Test your theory at Pittsburgh's first community biotech lab this fall

Many communities offer resources on how to shoot a basketball, swing a bat, or catch a football — but there’s often no place for one to channel an interest in science, says Andre Samuel, who recently received his Ph.D. in biological sciences from Duquesne University. Thanks to a partnership with Duquesne University and Urban Innovation21, such a resource is coming to Pittsburgh this fall.
 
Duquesne and Urban Innovation21, a public-private partnership that boosts regional economic development through innovation-driven entrepreneurship, are teaming up to establish Pittsburgh’s first community biotechnology laboratory space, which Samuel has been selected to direct.
 
The lab and wide-ranging access to it will benefit local education, innovation and economy. The facility will be open to middle and high school students, college students, and small businesses, says Alan W. Seadler, associate academic vice president for research and technology at Duquesne. Users will be trained on how to use the lab safely and efficiently.
 
“No biotechnology space is available for use by high school educators and their students outside of what is accessible within their school system, and the university lab spaces which might be used are always in high demand by professors and their students,” says Seadler. “This lab will provide educational and community outreach, in keeping with Duquesne’s strategic plan, particularly for urban students whose schools might not have these capabilities. It also will give startup biomedical companies access to research-grade instruments.”

William Generett, president and CEO of Urban Innovation21, says the build out for the lab will begin in early September and it will be open to the public in the late fall.
 
“There’s an excitement about the lab. We can’t open it soon enough to fill the need,” says Generett.
 
Larry Miller, the life science executive in residence at Innovation Works, says the new lab will provide a similar catalytic experience that the Tech Shop did for rapid prototyping, but for the biotech science community.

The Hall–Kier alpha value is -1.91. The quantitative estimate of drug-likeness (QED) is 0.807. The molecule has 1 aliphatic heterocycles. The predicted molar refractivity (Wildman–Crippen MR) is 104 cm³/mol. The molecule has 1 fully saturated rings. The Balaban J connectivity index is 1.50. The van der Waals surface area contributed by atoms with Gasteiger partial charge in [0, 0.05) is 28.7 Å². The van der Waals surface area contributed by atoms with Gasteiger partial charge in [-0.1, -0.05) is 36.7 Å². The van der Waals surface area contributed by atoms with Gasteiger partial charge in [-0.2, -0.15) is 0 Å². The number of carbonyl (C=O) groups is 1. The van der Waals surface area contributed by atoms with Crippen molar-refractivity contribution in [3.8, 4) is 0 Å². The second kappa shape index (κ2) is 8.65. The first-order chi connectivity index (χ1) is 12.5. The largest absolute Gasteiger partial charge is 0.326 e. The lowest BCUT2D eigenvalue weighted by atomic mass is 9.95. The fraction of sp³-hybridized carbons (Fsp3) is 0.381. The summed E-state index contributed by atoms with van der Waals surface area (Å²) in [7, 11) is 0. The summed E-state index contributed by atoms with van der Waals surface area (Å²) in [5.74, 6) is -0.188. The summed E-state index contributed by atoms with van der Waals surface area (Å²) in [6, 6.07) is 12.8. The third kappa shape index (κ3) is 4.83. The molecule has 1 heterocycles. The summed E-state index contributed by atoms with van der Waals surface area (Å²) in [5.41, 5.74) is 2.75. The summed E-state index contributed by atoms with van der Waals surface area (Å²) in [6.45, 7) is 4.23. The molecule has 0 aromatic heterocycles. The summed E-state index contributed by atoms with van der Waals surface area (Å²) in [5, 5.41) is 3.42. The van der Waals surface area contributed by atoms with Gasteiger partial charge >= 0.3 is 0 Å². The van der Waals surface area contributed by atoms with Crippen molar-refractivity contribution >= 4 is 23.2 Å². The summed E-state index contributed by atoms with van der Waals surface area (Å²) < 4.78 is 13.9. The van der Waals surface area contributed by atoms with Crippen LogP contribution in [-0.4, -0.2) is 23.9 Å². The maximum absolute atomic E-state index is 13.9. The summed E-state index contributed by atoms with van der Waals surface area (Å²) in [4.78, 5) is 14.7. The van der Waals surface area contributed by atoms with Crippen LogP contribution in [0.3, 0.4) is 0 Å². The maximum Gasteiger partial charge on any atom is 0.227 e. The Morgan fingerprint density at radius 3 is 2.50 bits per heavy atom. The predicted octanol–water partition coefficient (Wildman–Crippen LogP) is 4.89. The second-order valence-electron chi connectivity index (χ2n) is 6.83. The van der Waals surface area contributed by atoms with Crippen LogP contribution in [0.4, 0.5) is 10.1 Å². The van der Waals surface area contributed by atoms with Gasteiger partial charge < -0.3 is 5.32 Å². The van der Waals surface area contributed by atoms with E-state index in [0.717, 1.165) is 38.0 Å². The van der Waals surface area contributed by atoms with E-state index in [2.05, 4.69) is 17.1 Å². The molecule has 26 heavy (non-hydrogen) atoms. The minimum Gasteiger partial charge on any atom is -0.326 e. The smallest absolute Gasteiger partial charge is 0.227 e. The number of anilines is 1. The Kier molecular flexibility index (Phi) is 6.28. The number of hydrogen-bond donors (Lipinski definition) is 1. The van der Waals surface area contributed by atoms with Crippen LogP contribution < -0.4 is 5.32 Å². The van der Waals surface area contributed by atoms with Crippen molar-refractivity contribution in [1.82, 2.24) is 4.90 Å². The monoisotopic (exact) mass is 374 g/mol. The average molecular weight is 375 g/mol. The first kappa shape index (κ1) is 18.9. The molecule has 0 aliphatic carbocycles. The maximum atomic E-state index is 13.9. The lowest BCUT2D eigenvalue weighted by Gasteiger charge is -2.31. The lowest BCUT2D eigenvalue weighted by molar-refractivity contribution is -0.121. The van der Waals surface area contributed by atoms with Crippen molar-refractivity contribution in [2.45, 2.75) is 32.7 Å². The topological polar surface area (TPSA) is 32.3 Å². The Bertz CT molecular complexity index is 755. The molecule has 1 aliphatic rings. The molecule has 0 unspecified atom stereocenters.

“Their biotech lab will provide “wet labs” to university grads and undergrads as well as entrepreneurs. This is the population from whom most of our start-ups are imagined and launched. Having ready access to wet lab space, standard lab equipment and state of the art tools will speed up the testing of their hypothesis. Overall, our goal is to keep these talented scientists and engineers in the region.”
 
“At Innovation Works, about one-third of our investment portfolio for the last 10 years has been in life science companies,” says Miller. “So, we support the Biotech Lab concept—it solves a number of limited resource constraints and opens up the life science experience to the general population. It’s just what we need to develop biotech engineers and scientists and compete in the global economy today.”
 
Partners serving on the biotech lab’s advisory panel include ASSET STEM EducationCarlow UniversityCommunity College of Allegheny CountyCarnegie Science CenterDuquesne University’s School of EducationPenn State Center PittsburghThermoFisher and UPMC.

AlphaLab company Jetpack Workflow helps accountants be more productive

David Cristello’s software idea had 10 accounting firms forking over money before a single line of code was written. He founded Jetpack Workflow, a cloud-based recurring client management system for professional service firms that was recently presented to the public at AlphaLab’s Demo Day.
 
While the system will have wider applications in the future, he’s currently focused on serving the accounting profession, as accountants must manage many forms and checklists for each client. The Jetpack Workflow team interviewed thousands of accountants and bookkeepers about the most time-consuming or painful problems they deal with in their jobs. The resulting software makes it easy for accountants to keep track of numerous forms, and allows them to ditch the antiquated file cabinet system some firms still rely upon.
 
Currently, the market offers broad-based tools like customer relationship management systems that aren’t built for managing recurring client work and project management tools that aren’t suited to track hundreds of clients, says Cristello.
 
“The original concept came from hearing the pain of tracking due dates, client work, staff and recreating similar client files over and over again,” says Cristello. “Jetpack Workflow exists because we want to alleviate pain and frustrations from their firms so they can become more fun, productive and profitable. When they can save admin time, better track staff, or not deal with complicated software, it frees up their time and focus to serve their clients and build their firm.”
 
With features that allow users to apply filters and automatically clone checklists, Jetpack Workflow is designed to eliminate a lot of headaches. In the future, it will also be able to integrate with other cloud platforms.
 
Managers can also use Jetpack Workflow to track the progress of their staff – something that has been nearly impossible for them until now.